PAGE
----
The effect of passive whole-body translation on corticospinal excitability for hand selection

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Decisions of hand choice for an action depends on whether the body is stationary or in motion. Recently, it has been shown that during lateral sinusoidal motion of the body, there is a bias to choose the right hand for leftward acceleration, which reverses to the left hand for rightward acceleration. Furthermore, this bias disappears at zero acceleration, when the body moves at maximum velocity. The neural correlates underlying these observations have not been studied. Here, using single-pulse TMS, we investigated the excitability of left M1 during a hand selection task under passive whole-body translations, imposed by a vestibular sled. Given these preferences for hand choices during motion, we expected that the excitability of left M1 would be increased for leftward accelerations, decreased for rightward accelerations, and unchanged at maximum velocity. We measured the peak-to-peak amplitude of the motor evoked potential (MEP) from the lateral triceps of the right arm using surface electromyography (EMG) at eight fixed phases of the sinusoidal whole-body translation. Results showed that MEP amplitude modulates with the whole-body motion, with the highest MEP amplitude when the body was at increasing leftward acceleration (phase 45º). A sinusoidal relationship between MEP amplitude and phase of motion outperformed a phase-independent relationship. In summary, our data suggest that passive whole-body acceleration affects corticospinal excitability, thereby biasing upcoming hand choices in an acceleration dependent manner.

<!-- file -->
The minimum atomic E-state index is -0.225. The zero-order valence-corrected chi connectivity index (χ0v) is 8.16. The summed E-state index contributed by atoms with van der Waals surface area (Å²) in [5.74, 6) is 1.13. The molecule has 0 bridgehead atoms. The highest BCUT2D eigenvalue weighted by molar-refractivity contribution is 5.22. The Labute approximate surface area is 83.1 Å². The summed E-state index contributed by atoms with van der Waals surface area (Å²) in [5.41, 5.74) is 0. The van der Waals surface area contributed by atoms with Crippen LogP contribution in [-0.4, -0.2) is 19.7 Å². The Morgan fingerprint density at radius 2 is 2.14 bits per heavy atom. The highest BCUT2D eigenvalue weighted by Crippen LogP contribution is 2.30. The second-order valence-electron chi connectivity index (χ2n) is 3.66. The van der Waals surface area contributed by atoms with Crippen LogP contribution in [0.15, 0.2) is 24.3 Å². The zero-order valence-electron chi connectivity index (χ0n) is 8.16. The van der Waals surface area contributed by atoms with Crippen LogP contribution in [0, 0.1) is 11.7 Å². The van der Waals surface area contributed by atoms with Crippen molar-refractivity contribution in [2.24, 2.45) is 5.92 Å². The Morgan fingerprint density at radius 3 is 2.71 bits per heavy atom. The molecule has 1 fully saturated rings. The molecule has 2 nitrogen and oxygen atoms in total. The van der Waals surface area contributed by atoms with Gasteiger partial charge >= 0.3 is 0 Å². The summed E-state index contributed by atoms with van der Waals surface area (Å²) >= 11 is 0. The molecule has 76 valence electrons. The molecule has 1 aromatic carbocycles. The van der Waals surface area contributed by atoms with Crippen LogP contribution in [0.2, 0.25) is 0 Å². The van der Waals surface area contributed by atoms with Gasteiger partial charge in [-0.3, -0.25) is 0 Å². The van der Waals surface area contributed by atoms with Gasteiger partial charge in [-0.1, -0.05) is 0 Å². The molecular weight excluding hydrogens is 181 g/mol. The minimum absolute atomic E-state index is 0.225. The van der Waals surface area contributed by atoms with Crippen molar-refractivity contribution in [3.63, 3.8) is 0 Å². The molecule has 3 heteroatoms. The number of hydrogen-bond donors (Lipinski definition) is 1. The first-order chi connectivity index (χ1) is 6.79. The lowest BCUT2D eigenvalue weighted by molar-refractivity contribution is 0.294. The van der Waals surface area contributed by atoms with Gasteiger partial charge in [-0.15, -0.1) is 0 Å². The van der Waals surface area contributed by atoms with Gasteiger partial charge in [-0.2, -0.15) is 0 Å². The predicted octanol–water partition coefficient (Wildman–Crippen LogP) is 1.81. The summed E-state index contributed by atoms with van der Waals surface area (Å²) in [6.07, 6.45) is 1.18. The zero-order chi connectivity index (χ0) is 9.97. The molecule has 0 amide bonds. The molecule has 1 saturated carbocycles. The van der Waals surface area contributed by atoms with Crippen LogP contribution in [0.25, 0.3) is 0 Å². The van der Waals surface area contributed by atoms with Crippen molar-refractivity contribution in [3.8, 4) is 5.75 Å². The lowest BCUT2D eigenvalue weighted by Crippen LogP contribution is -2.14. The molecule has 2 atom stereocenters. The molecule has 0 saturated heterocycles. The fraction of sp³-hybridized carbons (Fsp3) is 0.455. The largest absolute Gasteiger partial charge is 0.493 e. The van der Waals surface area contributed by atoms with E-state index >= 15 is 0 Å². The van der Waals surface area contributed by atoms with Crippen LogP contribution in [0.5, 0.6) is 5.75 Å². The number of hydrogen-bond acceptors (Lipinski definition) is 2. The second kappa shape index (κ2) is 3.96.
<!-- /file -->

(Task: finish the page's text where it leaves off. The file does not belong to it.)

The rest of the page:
Faculteit der Sociale Wetenschappen